If you are stuck out there for more than a few hours, you are going to start to get hungry. However, as you can see by the rule of threes, food is actually a very low priority when it comes to short-term wilderness survival. Often one of the first things people stress about is where they can find something to eat — when there are manyother things much more worthy of thinking about and spending time on.
I myself have fasted on juices (as in fruit and vegetable juices) for 10 days and I was certainly nowhere close to death by the end of it. Many people believe that fasting makes you more healthy, and I read somewhere once that animals who are periodically deprived of food have been proven scientifically to have longer lifespans than animals who have food available whenever they are hungry. In the modern Western world we are not at all used to the idea of having no food available for any period of time, though in the animal world and in many other parts of the world, it is common to not always have food available immediately. So if you don’t have food, don’t even worry about food, unless you have everything else completely under control and you want something to occupy your time with.
Your Top Priorities
According to the rule of threes, warmth is your first priority. This will definitely be the case if you are anywhere that is likely to get cold at night, and even more so if you are dangerously cold during the day. Wet skin loses heat 20 times faster than dry skin, so knowing how to stay dry can definitely save your life under certain circumstances.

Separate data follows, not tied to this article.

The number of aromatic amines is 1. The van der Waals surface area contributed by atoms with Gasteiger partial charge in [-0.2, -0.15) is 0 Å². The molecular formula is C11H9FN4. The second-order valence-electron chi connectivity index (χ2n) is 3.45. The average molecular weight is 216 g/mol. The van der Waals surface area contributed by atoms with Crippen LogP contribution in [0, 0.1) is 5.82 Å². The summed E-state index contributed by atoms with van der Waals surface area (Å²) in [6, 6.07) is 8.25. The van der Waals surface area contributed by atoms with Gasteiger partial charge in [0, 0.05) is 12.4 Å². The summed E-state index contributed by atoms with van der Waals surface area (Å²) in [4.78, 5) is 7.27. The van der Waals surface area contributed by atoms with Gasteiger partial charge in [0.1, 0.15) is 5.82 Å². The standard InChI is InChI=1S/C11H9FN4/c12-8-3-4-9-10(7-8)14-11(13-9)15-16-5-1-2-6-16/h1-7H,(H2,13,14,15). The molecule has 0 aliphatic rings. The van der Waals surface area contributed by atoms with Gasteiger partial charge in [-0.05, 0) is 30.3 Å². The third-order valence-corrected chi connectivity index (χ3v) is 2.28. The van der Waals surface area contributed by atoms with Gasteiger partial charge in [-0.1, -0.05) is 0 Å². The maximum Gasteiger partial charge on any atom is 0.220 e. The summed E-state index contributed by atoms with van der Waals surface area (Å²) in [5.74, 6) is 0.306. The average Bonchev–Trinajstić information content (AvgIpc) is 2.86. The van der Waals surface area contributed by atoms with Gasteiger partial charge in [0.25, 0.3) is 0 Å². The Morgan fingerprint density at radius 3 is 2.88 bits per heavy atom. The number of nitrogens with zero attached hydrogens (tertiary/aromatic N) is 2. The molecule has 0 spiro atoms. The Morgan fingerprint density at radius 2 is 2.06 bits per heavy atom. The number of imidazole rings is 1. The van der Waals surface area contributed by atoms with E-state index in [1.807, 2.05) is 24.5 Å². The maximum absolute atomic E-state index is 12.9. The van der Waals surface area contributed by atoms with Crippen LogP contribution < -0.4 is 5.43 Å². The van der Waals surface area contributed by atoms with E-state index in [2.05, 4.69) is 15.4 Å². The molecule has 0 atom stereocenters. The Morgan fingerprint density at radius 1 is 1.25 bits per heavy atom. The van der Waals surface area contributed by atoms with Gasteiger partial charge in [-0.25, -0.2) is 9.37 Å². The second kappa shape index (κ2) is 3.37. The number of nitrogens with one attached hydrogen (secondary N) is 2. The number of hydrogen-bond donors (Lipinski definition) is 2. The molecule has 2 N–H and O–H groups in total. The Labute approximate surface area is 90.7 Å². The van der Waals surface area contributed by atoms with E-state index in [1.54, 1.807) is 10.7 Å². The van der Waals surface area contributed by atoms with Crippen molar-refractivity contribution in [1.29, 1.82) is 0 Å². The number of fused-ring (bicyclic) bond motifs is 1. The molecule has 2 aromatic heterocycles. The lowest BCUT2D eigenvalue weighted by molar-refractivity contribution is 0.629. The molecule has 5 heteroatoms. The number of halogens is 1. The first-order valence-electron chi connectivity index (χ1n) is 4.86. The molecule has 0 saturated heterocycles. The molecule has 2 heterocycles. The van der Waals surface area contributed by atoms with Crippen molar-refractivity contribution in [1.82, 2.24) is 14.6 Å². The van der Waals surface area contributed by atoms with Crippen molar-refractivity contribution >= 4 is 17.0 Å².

If the weather is hot, you will need water in less than three days, and warmth is going to be less of a problem (especially in the daytime), so water is likely to be your first priority, and second may be warmth/shelter for night.
Assuming that you are lost, and that you have stabilised your immediate condition (that is, you are not about to die from exposure, thirst, etc.) — another high priority would be signaling. I will cover this in more detail later on (when I get the time to write more).
Survival Rule Three — Attend To The Priorities, In Order
Once you have determined what is the most important thing to be focusing on, you can start to attend to that thing first. At some point, either once you have made sufficient progress with that thing, or if you are not making much progress at all, you may decide that another thing is more important. This may be the case, for example, if you were both dehydrated and cold — if you could not find water but you could easily make a shelter or warm yourself by some method. In that case you would be be better off to get warm first (since you can do it) and then start looking for water.
I will be adding more pages about the specific things you need to know for each of the main priorities in the near future…
Priority: Stay Warm